Rebuilding Efforts in New Orleans Are Lagging Far Behind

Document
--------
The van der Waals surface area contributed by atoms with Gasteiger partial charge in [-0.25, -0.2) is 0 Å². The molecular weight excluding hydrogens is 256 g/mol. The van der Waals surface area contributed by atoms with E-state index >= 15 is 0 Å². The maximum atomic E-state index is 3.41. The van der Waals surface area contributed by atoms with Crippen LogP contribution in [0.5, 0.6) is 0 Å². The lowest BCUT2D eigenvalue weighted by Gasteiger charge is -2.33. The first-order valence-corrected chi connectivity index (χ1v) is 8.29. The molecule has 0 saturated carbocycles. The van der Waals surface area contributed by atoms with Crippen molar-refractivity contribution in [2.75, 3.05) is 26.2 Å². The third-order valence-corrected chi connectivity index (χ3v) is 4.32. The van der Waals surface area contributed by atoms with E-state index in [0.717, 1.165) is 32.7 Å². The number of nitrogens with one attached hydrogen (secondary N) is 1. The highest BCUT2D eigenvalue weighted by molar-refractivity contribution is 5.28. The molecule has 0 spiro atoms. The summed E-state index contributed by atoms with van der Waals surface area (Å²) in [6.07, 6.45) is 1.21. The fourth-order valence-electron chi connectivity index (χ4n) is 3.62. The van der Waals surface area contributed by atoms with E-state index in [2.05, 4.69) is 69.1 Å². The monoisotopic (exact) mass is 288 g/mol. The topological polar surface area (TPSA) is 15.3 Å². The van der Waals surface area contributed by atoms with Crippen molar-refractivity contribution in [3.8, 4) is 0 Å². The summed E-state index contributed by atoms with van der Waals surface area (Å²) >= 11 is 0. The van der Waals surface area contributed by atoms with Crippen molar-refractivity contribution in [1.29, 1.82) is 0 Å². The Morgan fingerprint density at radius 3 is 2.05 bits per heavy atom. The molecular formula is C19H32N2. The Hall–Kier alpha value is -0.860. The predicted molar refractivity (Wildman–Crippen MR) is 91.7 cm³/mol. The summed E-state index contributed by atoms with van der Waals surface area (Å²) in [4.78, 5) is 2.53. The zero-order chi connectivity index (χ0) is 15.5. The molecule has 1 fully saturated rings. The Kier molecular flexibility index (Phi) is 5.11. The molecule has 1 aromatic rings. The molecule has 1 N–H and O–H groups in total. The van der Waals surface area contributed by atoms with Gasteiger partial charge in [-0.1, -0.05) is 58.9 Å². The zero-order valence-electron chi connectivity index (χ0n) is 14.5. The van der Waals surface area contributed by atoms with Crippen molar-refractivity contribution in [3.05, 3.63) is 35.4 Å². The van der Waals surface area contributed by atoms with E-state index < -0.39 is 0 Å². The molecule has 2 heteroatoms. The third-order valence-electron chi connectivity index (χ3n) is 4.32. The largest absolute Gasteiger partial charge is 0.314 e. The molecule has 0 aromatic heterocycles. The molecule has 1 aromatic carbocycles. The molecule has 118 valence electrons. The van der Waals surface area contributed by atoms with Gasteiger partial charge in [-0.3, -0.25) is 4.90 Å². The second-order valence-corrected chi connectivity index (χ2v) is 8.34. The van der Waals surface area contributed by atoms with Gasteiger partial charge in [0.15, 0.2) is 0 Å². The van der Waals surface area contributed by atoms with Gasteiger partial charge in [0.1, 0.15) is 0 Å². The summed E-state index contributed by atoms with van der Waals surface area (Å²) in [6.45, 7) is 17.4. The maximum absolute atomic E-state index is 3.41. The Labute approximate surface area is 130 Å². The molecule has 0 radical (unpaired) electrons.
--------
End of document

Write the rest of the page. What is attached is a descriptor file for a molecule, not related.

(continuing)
One year after Katrina, the City of New Orleans still does not have a comprehensive rebuilding plan, and prospects are that the city will have miles of neglected neighborhoods for decades. HousingHundreds of thousands of people from the Gulf Coast remain displaced, more than 200,000 of them in New Orleans alone. Race, poverty, age, and physical ability are great indicators of who has and who has not made it home. Texas is still home to more than a quarter million storm evacuees, most of them jobless and poor. Another 100,000 displaced people are in Georgia. In Louisiana, there are 73,000 families in FEMA trailers. New Orleans lost more than 43,000 rental apartments. Rents in the undamaged parts of the area have skyrocketed. Over 100,000 homeowners in Louisiana are on a waiting list for federal rebuilding assistance through the Community Development Block Grant (CDBG) program, but so far, no money has been distributed. [Note: The first checks were finally mailed out just as the one-year anniversary of the storm approached, but so far amount to only a tiny fraction of the allocated money.] Water and ElectricityThe New Orleans water system suffers from massive leaks: of more than 130 million gallons pumped per day, only 50 million gallons are delivered to users. In the Lower Ninth Ward, the water has still not been certified as safe to drink. Only half the homes in New Orleans have electricity. Power outages are common. Health CareHalf the hospitals open before Katrina are still closed. Healthcare could actually get worse, given shortages of doctors and health care workers in the face of surging demand from the uninsured. There is no hospital at all in the city for psychiatric patients. JobsOver 18,000 businesses in Louisiana suffered “catastrophic” damage. The number of workers in the metropolitan New Orleans area has fallen from 630,000 before Katrina to about 400,000. Tens of thousands of migrant workers have come to the Gulf Coast to work in the recovery, but many discovered wages to be low and working conditions hazardous. Public EducationBefore Katrina, 56,000 students were enrolled in over 100 public schools in New Orleans. At the end of the school year there were only 12,500. After the storm, the local school board gave many of the best public schools to charter groups. The union contract with the New Orleans public school teachers was not renewed and 7,500 employees were terminated. Where Did the Money Go?Congress appropriated over $100 billion to rebuild the Gulf Coast. But there is little evidence of actual reconstruction. There are many examples of fraud, waste and patronage. Billions of dollars in no-bid FEMA contracts went to Bechtel Corporation, the Shaw Group, CH2M Hill, and Fluor Corporation—companies well-connected politically to the Bush administration. But for all the setbacks, there are also signs of hope, writes Quigley. He points to those who rebuild even in the face of official obstruction, a local newspaper—the Times-Picayune—that provides quality documentation of the Gulf Coast region's efforts to repair, volunteering and acts of solidarity among people from every walk of life.

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